EASTON, Pa. - As rebel forces take over more and more territory in Iraq, a local expert says sending troops back to the nation should be a last resort, but it may become unavoidable.
It's the most dire situation Iraq has faced in years.
Armed rebels have taken over many of the country's major cities and are now closing in on Baghdad.
The rebels are from a group called ISIS, the Islamic State in Iraq and Syria, which began in 2006 and gained steam after American troops largely left Iraq in 2011.
The group wants to establish a new, fundamental Sunni Muslim nation over much of Syria and northern Iraq.
In spite of ISIS's advances, President Barack Obama said Friday that American soldiers are staying put.
"We will not be sending U.S. troops back into combat in Iraq, but I have asked my National Security team to prepare a range of other options that could help support Iraq security forces," the President said.
Lafayette College's Dr. Ilan Peleg, who has studied the region for four decades, said some of those options could include sending the Iraqi government more weapons and sharing intelligence with them.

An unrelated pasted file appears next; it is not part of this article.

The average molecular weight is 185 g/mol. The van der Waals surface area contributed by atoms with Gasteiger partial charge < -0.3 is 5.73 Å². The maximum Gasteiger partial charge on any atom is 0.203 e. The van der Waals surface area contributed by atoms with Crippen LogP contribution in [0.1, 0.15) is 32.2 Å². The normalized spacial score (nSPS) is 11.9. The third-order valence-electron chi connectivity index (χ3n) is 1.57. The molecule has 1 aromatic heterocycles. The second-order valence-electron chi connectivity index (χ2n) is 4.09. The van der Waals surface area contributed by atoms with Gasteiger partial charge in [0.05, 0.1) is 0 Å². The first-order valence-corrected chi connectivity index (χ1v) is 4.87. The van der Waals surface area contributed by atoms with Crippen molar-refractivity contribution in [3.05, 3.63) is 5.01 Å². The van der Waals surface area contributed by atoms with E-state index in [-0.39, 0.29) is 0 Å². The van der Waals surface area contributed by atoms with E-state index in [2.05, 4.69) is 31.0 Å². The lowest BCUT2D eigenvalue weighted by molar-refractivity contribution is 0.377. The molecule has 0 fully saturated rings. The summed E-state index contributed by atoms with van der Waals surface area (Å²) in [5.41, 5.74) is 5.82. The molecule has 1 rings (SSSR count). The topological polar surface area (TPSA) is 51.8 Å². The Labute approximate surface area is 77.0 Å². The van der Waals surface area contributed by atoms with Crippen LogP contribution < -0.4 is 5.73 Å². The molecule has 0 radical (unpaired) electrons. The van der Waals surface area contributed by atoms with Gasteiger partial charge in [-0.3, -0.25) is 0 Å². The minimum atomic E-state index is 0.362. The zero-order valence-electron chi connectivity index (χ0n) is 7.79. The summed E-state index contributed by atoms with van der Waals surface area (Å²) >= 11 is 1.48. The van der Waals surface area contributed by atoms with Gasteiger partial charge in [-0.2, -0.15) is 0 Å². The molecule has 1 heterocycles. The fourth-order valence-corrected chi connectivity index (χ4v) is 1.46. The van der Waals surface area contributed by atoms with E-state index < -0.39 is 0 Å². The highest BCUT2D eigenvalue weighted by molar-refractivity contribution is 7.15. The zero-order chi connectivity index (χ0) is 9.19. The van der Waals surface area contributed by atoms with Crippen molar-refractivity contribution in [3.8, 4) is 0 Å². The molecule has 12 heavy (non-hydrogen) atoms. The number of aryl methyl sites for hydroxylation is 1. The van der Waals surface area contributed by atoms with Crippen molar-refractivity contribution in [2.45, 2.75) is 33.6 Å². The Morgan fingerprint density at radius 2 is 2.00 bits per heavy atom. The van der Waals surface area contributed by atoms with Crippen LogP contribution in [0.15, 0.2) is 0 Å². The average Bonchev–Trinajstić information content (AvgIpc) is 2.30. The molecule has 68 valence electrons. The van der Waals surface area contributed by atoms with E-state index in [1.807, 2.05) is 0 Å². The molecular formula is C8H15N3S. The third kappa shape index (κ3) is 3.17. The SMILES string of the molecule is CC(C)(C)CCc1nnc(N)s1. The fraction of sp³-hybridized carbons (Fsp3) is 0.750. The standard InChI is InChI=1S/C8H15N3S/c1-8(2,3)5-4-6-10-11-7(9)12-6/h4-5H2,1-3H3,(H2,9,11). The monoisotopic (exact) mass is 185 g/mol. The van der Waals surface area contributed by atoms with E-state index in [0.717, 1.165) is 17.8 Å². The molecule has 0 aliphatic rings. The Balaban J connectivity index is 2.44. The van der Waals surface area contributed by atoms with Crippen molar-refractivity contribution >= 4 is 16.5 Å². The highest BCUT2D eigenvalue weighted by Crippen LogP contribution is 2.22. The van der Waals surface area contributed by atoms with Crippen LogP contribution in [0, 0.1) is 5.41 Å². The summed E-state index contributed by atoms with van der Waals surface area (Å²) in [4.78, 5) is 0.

"Information gathering, and we have tremendous amount of capability of giving information to the iraqi government, will be much less dangerous and costly," said Peleg.
Some Republicans, who criticized America's pull-out from Iraq, are already hinting at a return for troops.
"As you notice, [rebels] are now going back and forth between Iraq and Syria," said U.S. Sen. John McCain, R - Arizona. "This is an existential threat to the United States of America."
While Peleg believes sending in American troops or even air strikes should be a last resort, he also thinks this particular rebel group is a major threat to American security.
"This organization -- this particular group -- is heavily, heavily terroristic," said Peleg. "Those are organizations that are even considered terrorists by al Qaeda terminology -- more radical than al Qaeda, if you can imagine."
For now, the President said Iraq is largely on its own.
"Iraq's leaders have to demonstrate a willingness to make hard decisions and compromises on behalf of the Iraqi people in order to bring the country together," he said.
President Obama met with his national security advisors Friday, but said a decision on possible actions is a few days off.
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